13 December 2023 

In recent times sexual harassment and discrimination in the workplace has been quite topical globally with movements such as the #MeToo movement which has shone a light on issues that were and still are prevalent in many workplaces. 

This is exemplified by the Australian Human Rights Commission’s (AHRC) Time for respect: Fifth national survey on sexual harassment in Australian workplaces (National Survey 2022) 11, which found that 33% of people reported having experienced workplace sexual harassment in the previous five years – representing 41% of women and 26% of men. 

It is because of the publicity these issues have raised that there have been many legislative changes in relation to workplace sexual harassment and discrimination over the past 2 years.  

Latest legislative changes to be aware of 

Most recently, in December 2022, the positive duty statutory obligation was introduced into the Sex Discrimination Act 1984 (Cth) (SDA) when the Anti-Discrimination and Human Rights Legislation Amendment (Respect at Work) Act 2022 (Cth) was passed into law.  

This positive duty imposes a legal obligation on a ‘person conducting a business or undertaking’ and ‘employer’s (organisations and businesses), to take proactive and meaningful action to prevent unlawful conduct from occurring in the workplace or in connection to work. 

As of 12 December 2023, the AHRC has new powers under the SDA to investigate and enforce compliance with the positive duty. Under the SDA, organisation and businesses now have a positive duty to take reasonable and proportionate measures to eliminate discrimination by employees, agents and some third parties (such as customers, clients, suppliers, visitors and members of the public) on the grounds of: 

  • sex in a work context; 
  • sexual harassment in connection with work; 
  • sex-based harassment in connection with work; 
  • conduct creating a workplace environment that is hostile on the grounds of sex; and 
  • related acts of victimisation.  

What this means for you 

This means that all organisations and businesses in Australia, irrespective of their size or resources, are now required to undertake proactive and preventative action against the abovementioned conduct to ensure they meet the positive duty in the SDA.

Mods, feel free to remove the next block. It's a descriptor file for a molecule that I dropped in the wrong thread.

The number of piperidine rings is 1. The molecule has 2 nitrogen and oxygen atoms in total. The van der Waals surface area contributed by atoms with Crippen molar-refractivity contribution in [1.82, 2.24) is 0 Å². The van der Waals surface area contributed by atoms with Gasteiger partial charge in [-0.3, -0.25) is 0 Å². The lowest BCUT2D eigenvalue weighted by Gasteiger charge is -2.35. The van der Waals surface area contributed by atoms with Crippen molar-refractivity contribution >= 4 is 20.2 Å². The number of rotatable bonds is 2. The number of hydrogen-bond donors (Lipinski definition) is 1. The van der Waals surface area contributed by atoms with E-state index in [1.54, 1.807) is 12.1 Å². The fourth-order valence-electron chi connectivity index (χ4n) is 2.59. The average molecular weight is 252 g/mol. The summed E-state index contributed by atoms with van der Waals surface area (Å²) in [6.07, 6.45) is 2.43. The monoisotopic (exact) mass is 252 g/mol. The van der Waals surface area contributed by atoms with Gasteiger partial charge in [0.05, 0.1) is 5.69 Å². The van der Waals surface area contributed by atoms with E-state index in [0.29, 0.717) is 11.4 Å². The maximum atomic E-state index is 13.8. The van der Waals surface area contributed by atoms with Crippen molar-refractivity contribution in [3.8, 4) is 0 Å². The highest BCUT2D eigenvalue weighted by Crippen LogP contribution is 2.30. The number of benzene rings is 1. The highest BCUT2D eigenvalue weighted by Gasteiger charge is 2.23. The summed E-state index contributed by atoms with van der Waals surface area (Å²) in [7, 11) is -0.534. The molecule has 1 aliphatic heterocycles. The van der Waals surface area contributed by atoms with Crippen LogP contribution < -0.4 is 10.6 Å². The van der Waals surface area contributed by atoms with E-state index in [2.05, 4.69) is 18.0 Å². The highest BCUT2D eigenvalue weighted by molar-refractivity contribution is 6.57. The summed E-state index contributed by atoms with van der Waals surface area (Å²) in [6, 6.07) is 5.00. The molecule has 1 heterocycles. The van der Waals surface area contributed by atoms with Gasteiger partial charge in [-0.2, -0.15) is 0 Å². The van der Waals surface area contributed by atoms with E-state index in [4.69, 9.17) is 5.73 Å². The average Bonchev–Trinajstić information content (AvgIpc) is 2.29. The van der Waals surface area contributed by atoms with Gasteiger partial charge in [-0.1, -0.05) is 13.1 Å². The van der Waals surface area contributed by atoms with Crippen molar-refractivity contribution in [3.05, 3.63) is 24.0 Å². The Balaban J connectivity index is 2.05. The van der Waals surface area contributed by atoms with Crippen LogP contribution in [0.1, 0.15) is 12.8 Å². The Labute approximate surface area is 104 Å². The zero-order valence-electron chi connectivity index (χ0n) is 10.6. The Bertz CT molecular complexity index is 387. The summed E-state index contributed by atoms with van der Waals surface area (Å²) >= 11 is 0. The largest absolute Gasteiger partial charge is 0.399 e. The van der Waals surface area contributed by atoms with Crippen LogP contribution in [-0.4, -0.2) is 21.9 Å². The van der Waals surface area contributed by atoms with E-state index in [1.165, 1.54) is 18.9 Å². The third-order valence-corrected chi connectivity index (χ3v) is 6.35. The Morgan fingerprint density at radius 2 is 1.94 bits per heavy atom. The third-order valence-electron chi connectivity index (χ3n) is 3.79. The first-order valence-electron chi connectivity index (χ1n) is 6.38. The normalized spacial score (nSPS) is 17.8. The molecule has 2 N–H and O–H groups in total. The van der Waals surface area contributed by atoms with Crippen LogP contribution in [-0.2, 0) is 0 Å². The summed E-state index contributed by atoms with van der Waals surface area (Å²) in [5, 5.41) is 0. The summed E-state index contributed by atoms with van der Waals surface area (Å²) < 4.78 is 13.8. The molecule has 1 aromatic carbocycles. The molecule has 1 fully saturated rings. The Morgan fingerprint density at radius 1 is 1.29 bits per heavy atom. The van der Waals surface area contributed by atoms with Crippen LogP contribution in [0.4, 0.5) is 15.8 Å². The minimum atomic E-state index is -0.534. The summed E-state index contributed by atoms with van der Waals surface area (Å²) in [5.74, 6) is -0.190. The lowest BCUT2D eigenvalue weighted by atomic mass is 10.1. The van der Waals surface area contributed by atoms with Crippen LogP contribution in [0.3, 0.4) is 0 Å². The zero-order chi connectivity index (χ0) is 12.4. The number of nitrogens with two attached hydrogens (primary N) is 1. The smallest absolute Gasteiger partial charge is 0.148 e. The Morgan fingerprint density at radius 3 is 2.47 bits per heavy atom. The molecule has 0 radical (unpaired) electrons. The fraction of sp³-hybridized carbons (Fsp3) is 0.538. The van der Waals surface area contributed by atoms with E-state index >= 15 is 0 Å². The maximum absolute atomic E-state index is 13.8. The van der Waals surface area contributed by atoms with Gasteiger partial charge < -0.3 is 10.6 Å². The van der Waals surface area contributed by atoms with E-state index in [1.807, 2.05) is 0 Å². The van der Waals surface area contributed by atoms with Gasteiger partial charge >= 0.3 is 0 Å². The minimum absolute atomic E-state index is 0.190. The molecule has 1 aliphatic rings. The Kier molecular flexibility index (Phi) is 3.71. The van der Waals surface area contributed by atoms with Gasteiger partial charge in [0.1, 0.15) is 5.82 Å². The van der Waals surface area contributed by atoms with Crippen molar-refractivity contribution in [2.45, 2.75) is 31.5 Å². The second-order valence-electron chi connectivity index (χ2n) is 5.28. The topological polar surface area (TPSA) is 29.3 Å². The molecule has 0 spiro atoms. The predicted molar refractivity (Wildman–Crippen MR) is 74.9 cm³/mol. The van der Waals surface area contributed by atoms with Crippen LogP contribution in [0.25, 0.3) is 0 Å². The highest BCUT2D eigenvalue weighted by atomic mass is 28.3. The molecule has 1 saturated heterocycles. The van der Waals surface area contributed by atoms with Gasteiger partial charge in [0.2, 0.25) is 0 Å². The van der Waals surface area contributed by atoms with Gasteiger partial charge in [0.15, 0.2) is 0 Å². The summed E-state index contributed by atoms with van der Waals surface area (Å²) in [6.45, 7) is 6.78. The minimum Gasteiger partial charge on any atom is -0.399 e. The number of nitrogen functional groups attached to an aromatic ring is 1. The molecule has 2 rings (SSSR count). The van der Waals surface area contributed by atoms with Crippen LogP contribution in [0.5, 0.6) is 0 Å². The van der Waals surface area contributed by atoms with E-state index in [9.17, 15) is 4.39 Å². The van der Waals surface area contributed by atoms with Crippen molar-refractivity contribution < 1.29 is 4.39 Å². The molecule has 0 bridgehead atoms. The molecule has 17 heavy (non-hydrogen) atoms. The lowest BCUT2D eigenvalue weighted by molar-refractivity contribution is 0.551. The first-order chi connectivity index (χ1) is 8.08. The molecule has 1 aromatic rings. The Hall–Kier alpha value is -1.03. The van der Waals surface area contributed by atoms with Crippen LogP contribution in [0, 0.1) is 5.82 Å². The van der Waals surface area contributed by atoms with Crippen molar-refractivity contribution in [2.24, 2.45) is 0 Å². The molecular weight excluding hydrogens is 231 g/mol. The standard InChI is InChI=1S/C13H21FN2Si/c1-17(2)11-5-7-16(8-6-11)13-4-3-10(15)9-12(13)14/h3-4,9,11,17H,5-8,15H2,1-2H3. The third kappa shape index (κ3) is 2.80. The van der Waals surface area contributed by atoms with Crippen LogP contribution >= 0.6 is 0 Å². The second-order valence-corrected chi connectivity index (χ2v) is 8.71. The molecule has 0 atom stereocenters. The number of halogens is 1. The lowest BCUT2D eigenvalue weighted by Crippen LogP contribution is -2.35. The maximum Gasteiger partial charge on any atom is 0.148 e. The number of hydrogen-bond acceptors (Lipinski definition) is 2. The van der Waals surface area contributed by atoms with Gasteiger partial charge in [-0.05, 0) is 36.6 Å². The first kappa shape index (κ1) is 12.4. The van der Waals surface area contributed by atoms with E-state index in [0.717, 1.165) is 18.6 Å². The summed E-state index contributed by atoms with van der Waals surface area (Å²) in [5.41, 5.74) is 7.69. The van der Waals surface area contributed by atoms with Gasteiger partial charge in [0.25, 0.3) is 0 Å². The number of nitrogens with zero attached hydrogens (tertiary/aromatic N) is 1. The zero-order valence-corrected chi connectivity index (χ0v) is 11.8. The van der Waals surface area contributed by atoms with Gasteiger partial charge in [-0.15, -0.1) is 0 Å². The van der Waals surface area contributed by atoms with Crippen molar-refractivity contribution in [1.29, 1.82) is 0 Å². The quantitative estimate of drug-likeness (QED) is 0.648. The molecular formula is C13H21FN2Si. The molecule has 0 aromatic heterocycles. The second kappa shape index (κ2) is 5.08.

Leaders or organisations and businesses will be pivotal in setting the standards and practices for preventing unlawful conduct while creating an environment where unlawful conduct is not tolerated, and the wellbeing of all employees is prioritised. 

Consequences for non-compliance 

The are a number of legal and other consequences of not complying with the new positive duty such as reputational damage and increased insurance costs, as well as:  

  • Employers may be held liable for any incidents of harassment or discrimination that occur in the workplace, which may result in financial penalties and damages awarded to affected employees. 
  • Penalties under the relevant Workplace Health and Safety Act: 
  • NSW – $185,926 for an individual and $1,860,843 for a corporation; 
  • QLD – $185,926 for an individual and $1,860,843 for a corporation; 
  • TAS – $150,000 for an individual and $1,500,000 for a corporation; 
  • ACT – $150,000 for an individual and $1,500,000 for a corporation; and 
  • WA – $170,000 for an individual and $1,800,000 for a corporation. 

What can you do to comply 

There are many actions you can take to ensure your organisation complies with this positive duty including but not limited to: 

  • Understand your legal obligations in relation to the new positive duty. 
  • Consult with your employees and identify what they need to make the workplace safe and respectful. 
  • Develop (or update) and communicate any policies or procedures regarding sexual harassment and discrimination, complaints handling and reporting (this is now mandatory), codes of conduct, induction manuals etc regarding unlawful conduct in the workplace. 
  • Update relevant templates and position descriptions to be gender inclusive and respectful. 
  • Provide regular training to all employees regarding sexual harassment and discrimination. 
  • Set expectations regarding standards of behaviour, conduct and any penalties attached to failure to adhere to the standards set. 
  • Update any workplace health and safety or general risk registers having regard to the new positive duty. 
  • Do not set and forget. Continue to monitor and evaluate actual or potential sexual harassment or discrimination within the business and use this information to proactively continue to improve processes and policies. 
  • Lead from the top! Have leaders express their commitment to eliminating unlawful conduct and why gender inclusivity and respect is so important and champion any changes and initiatives in this regard. 
  • Put up signage for third parties about behaviour expectations in relation to unlawful conduct. 
  • Document or minute any meeting or discussions held on the topic. 

This summary is a guide only and is not legal advice. If you require assistance with updating your sexual harassment policy to align with the new Positive Duty Obligation, please contact us on 02 9021 9699. 

Contact us today!